From Waukesha to Prague: Jacob Beranek’s Music Soars
By Stephanie Harte
Photo Credit: Photo courtesy of Jacob Beranek
What started as a dreaded task for an 8-year-old has since given Jacob Beranek state, regional and national recognition.
While studying piano at the Waukesha County Conservatory of Music, Beranek’s instructor Sam Ecoff assigned him to compose one piece a year. Although Beranek admits he hated composing at first, it slowly grew on him and at age 11, he started competing.
Today, the 19-year-old Oconomowoc native is in his second year as composer-in-residence with the Midsummer’s Music Festival in Door County. Later this month he will spend two weeks in the Swiss Alps as a composition fellow at the Talis Festival & Academy in Saas-Fee and his wind ensemble piece Památník ("Memorial") will receive a European premiere at the Prague Castle in November.
Locally, Waukesha’s Jubilate Chorale premiered his choral composition To Soar with Peace as part of its Make a Joyful Noise! concert in May.
Vicki Taylor, director of Jubilate Chorale, was Beranek’s choir director at University Lake School and commissioned him to write the piece. Taylor also serves as director of music ministries and organist at Ascension Lutheran Church in Waukesha, where Beranek previously worked with her as an accompanist.
“Jacob is the type of student you are fortunate to get once in your career,” Taylor says. “His ability to communicate musically is an extraordinary gift.”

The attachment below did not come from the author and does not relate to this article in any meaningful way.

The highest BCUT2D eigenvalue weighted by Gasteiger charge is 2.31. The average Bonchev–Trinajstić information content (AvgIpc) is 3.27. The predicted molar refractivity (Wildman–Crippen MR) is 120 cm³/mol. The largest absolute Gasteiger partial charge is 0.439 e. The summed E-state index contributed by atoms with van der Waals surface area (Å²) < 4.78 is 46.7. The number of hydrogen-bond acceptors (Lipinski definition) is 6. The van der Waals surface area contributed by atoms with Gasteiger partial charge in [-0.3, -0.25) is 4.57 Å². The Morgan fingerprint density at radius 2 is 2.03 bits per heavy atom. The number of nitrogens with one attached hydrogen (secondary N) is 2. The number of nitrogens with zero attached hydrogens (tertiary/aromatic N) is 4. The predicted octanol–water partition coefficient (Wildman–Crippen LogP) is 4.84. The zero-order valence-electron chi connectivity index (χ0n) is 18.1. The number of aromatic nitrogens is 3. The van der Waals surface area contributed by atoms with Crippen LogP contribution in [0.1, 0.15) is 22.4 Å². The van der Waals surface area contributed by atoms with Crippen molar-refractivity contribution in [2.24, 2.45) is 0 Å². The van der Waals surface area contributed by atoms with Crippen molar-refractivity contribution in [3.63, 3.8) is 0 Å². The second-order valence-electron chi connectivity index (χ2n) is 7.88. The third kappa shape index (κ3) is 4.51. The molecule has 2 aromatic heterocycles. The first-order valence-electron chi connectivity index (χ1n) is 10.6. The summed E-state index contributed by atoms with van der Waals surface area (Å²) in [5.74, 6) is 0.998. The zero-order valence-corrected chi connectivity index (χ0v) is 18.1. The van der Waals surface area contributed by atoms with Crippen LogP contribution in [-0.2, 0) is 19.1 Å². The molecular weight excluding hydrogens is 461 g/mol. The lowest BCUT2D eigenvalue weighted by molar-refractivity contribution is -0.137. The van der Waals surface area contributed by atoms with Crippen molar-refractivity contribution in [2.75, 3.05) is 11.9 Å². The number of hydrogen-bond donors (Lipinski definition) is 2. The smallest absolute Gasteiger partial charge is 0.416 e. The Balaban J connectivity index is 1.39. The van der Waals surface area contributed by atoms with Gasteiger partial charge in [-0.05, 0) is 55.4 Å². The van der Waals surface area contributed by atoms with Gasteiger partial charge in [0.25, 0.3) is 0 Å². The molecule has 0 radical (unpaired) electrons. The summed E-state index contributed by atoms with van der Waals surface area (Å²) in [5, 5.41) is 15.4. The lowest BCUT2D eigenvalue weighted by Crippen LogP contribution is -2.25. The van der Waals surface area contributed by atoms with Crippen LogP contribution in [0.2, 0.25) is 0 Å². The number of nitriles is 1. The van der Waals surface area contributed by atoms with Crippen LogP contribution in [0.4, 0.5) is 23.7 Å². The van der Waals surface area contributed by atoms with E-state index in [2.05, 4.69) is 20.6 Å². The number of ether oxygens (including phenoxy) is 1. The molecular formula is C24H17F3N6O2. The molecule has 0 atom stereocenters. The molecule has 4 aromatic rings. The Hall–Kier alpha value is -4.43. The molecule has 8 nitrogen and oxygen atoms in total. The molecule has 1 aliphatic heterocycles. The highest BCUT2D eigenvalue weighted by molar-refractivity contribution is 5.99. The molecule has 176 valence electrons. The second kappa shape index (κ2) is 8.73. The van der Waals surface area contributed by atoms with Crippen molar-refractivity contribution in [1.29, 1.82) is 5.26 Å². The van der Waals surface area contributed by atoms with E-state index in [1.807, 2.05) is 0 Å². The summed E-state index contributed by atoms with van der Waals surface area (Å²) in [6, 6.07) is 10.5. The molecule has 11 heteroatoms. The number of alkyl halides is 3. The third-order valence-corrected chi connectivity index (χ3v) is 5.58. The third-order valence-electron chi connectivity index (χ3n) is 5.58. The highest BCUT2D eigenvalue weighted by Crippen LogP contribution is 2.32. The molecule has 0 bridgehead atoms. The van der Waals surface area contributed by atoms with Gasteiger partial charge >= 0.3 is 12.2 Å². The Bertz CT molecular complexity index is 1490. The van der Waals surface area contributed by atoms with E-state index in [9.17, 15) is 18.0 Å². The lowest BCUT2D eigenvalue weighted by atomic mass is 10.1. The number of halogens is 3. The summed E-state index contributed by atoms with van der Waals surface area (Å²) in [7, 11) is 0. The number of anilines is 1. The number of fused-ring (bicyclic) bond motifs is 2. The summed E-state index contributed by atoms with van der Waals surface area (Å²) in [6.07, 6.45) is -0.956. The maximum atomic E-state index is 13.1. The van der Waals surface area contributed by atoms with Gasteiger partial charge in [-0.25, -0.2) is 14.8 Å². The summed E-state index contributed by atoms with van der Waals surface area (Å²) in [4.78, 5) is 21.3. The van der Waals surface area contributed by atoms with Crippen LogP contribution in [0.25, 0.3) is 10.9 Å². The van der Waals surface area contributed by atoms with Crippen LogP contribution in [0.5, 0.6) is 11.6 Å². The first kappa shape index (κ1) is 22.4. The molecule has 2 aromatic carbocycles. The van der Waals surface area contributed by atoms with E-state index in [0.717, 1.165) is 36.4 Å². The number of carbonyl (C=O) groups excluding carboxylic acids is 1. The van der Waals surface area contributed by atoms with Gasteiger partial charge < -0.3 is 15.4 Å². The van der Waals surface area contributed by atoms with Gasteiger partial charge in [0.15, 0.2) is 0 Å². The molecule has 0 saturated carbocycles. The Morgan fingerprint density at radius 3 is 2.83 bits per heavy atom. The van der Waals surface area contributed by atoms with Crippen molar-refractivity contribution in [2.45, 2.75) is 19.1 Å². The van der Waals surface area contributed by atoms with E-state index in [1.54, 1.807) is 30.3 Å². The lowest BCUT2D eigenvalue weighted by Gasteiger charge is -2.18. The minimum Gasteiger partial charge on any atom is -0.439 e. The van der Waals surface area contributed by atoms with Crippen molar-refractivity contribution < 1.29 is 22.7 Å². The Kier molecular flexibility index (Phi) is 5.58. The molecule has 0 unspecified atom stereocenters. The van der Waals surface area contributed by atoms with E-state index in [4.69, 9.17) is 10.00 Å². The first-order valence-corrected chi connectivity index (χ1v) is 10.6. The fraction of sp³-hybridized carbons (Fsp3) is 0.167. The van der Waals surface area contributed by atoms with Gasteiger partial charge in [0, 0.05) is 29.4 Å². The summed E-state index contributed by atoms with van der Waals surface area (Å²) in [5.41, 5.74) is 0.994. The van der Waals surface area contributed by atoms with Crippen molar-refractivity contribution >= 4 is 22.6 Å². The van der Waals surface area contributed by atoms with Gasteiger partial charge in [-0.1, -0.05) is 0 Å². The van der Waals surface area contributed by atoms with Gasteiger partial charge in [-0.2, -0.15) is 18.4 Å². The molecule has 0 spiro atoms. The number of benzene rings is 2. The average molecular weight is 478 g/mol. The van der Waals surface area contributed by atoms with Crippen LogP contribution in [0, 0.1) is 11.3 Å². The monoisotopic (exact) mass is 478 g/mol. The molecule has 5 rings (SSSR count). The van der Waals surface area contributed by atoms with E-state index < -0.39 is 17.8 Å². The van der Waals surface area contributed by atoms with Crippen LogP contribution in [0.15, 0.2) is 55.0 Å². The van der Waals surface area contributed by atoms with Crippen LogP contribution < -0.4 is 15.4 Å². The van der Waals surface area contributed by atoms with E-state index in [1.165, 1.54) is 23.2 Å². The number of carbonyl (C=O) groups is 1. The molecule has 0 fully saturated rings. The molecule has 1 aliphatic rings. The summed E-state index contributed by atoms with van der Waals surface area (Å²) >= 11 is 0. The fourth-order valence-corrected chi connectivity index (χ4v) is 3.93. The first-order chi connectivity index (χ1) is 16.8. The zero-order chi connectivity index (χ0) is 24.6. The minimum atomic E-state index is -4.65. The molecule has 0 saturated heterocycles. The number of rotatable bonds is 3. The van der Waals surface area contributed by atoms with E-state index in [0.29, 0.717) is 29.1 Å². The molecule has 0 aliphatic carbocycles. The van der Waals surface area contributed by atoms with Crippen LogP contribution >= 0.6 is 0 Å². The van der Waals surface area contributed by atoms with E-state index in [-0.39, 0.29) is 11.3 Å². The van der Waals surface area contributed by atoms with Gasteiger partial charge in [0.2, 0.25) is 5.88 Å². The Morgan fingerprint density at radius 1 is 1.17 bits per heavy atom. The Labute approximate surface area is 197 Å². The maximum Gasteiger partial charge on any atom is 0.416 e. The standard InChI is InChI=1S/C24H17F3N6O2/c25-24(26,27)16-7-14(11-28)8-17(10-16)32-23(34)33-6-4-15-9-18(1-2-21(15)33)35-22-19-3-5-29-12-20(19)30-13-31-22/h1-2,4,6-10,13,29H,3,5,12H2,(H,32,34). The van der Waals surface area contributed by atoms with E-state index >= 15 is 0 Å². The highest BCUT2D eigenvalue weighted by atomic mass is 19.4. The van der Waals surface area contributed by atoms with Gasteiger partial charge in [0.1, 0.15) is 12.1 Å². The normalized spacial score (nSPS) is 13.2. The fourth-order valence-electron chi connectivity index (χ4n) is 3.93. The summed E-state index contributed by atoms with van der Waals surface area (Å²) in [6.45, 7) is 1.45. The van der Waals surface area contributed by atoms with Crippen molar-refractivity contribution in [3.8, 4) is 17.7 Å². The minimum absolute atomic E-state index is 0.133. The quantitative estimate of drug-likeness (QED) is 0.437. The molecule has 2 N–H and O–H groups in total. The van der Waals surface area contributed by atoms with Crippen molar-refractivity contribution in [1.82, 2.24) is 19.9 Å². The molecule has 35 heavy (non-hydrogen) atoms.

Beranek with Jubilate Chorale. Photo courtesy of Jacob Beranek.
Taylor explains that it is important for her to encourage and support young musicians through Jubilate Chorale, which is why she commissioned Beranek to write To Soar with Peace. Jubilate Chorale is an a cappella group composed of 36 singers committed to singing choral music from every period. Taylor started as the accompanist during the group’s inception in 1993, and is in her 10th season as director.
Beranek’s recent life change of moving away to college inspired To Soar with Peace. This past school year, Beranek completed his freshman year at Vanderbilt University’s prestigious Blair School of Music in Nashville, Tenn. His piece features two bible verses, Isaiah 40:31 in the Old Testament and Matthew 11:28-29 in the New Testament.
“Going off to college there was a lot of new things, a lot of trouble and a lot of stress,” Beranek explains. “The whole message is about finding hope and that was really important to me.”
The young musician explains that his composing process is different for every piece. He says choral music comes easier for him than instrumental since he can often read a text a couple times and already start to hear the rhythm. For instrumental, he has to take into consideration many different elements including how many instruments, what kind of structure it will take and how long the piece will last.
“I always try to take the audience on a journey with every piece I write,” Beranek says. “Of course it’s more difficult when you don’t have words, but it’s something that’s always at the front of my mind. I try to think how can I write something that will communicate powerful emotions to my listeners.”
Beranek is currently putting the final touches on his commissioned piece for Midsummer’s Music Festival, a quintet for English horn and strings entitled Partita melodica, featuring Margaret Butler from the Milwaukee Symphony Orchestra. As part of his Door County residency, Beranek will give pre-concert talks and lecture on his music.
“I’m 19 and to think that I get paid to go to a festival, have a residency and professionally write music for world-class performers is a dream come true,” Beranek says.